Seven years after a teenage Boyan Slat hatched a plan on a TEDx stage to clean up the Great Pacific Garbage Patch, his team’s efforts are finally paying off, according to the nonprofit the Ocean Cleanup.
The organization recently announced that a boat has been able to retrieve plastic — including tires, microplastics, ghost nets, and crates — collected by the latest Ocean Cleanup prototype that was deployed to sea in June. The plastic collected will now be delivered to a recycling facility, where it will no longer threaten marine life. Slat said in a press release that the Ocean Cleanup will now be able to expand its efforts following this proof-of-concept mission.
“We are now catching plastics,” Slat said. “After beginning this journey seven years ago, this first year of testing in the unforgivable environment of the high seas strongly indicates that our vision is attainable and that the beginning of our mission to rid the ocean of plastic garbage, which has accumulated for decades, is within our sights.
“We now have a self-contained system in the Great Pacific Garbage Patch that is using the natural forces of the ocean to passively catch and concentrate plastics,” he added. “This now gives us sufficient confidence in the general concept to keep going on this project.”
The Great Pacific Garbage Patch is a soupy concoction of plastic debris that formed in a convergence point for gyres, or massive ocean currents, in the Pacific Ocean. The patch covers a swath of water three times the size of France and it’s become emblematic of the larger crisis of plastic pollution affecting the ocean. Each year, an estimated 8 to 12 million tons of plastic enter marine environments, and there are more than 50 trillion pieces of microplastic in the ocean.
This plastic waste is more than an eyesore. It causes extensive harm to marine creatures that get entangled in plastic nets and fishing gear and wounded by sharp pieces of plastic. Animals also accidentally swallow bits of plastic that get lodged in their stomachs, causing them to starve or die from poisoning. Microplastics, meanwhile, can leach poisons into the water.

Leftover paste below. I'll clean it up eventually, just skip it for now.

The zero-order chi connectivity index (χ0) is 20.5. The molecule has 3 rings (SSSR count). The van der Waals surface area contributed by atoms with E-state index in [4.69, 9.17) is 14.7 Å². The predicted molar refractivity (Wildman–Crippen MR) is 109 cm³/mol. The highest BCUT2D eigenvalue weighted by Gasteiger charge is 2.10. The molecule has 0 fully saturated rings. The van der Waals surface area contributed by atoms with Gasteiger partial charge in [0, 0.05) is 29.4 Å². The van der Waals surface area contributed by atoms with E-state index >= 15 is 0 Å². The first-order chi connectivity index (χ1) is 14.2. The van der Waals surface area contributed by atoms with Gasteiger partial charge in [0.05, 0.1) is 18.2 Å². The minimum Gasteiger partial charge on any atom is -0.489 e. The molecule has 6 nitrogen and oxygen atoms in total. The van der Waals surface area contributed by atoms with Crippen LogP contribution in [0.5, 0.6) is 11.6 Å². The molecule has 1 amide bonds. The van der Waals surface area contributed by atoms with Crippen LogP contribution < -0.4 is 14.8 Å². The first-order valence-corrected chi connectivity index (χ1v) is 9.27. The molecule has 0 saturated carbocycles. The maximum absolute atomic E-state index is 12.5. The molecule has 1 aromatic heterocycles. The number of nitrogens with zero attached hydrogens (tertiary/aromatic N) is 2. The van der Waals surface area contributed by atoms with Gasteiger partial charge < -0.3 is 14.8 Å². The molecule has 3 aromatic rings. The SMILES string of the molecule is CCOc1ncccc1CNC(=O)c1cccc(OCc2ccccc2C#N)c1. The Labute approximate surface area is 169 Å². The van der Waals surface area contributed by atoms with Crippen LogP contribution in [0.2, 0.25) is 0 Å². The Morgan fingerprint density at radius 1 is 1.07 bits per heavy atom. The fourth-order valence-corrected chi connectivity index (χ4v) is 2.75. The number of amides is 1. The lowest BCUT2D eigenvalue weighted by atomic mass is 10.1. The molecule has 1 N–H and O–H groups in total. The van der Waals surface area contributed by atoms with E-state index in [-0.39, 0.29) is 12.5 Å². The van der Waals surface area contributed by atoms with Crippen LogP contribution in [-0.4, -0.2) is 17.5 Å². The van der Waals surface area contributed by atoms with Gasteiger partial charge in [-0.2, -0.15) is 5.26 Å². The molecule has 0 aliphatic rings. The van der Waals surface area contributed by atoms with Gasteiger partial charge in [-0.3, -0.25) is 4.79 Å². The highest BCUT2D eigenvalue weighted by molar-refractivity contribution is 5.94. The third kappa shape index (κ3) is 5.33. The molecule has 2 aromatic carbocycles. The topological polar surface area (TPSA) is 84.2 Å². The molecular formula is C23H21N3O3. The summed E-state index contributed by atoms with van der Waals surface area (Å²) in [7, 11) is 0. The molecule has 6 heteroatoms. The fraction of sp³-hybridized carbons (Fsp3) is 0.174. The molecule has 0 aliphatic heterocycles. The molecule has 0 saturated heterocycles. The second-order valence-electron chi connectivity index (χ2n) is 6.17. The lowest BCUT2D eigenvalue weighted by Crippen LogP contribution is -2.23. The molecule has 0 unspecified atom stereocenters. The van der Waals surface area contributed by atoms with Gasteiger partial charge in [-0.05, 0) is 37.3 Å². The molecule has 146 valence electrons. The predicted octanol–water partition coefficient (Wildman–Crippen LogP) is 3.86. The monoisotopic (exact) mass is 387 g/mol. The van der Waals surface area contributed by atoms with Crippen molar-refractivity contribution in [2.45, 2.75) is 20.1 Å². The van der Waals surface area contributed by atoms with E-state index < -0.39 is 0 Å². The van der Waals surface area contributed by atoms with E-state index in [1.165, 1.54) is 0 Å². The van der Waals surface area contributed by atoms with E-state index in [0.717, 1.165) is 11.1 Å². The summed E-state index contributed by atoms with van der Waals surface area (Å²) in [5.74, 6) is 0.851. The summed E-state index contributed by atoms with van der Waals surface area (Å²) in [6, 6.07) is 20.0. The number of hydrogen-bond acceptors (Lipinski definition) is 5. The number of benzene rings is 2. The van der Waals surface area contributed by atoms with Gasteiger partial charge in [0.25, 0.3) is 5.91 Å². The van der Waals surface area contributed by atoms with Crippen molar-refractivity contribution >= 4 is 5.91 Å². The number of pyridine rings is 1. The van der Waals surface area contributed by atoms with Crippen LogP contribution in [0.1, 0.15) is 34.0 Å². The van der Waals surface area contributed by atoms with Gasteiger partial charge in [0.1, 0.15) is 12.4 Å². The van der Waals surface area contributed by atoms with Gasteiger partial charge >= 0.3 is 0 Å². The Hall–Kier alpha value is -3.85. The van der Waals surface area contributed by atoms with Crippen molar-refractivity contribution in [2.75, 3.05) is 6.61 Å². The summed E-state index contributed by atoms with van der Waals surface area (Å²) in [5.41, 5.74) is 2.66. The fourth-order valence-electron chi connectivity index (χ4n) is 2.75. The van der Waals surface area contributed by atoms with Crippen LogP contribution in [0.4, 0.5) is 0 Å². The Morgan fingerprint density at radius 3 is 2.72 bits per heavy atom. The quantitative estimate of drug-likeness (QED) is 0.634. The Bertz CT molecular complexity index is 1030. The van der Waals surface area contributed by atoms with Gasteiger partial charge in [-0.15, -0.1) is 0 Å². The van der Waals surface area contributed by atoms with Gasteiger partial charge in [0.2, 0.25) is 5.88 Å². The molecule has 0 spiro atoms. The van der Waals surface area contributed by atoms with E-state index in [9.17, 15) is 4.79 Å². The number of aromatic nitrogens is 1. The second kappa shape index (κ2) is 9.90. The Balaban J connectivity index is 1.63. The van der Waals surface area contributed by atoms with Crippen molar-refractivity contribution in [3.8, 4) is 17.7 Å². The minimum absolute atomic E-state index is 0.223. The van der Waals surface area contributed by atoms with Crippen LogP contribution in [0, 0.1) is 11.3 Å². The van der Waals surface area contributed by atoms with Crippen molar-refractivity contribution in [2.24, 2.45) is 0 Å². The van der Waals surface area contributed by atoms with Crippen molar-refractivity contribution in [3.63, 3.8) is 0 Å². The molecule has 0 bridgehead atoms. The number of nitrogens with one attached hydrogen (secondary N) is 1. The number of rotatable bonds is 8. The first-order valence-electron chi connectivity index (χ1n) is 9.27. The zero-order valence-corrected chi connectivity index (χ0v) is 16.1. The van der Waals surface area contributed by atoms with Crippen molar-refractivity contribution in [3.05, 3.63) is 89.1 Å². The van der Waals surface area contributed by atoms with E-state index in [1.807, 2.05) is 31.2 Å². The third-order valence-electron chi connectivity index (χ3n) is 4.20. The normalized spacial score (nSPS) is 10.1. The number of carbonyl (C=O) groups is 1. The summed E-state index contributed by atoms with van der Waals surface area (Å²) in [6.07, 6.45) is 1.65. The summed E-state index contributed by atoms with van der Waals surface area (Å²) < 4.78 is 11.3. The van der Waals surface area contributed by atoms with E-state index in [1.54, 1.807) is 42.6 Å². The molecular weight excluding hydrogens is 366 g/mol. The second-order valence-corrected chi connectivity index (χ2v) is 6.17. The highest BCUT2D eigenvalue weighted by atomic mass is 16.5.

The Ocean Cleanup has vowed to clean up half of the plastic within the Great Pacific Garbage Patch in the decades ahead.
The organization developed a low-energy way to deal with the problem. A massive floating device sits in the water and takes advantage of the movement of gyres to collect plastic waste in a 3-meter plastic skirt. After a few weeks of plastic accumulation, a boat travels to the device and removes the waste, then delivers it a recycling facility. The Ocean Cleanup then coordinates with manufacturers to create products from the plastic waste, which can then be sold.
Early prototypes of the cleanup device have been unable to withstand the harsh conditions of the Pacific Ocean and fell apart after being deployed. The Ocean Cleanup’s engineers made structural modifications to the system and relaunched it off the coast of Vancouver.
This time around, the device held up, setting the stage for a broader test of the concept.
“I think in a few years’ time when we have the full-scale fleet out there, I think it should be possible to cover the operational cost of the cleanup operation using the plastic harvested,” Slat said in the announcement.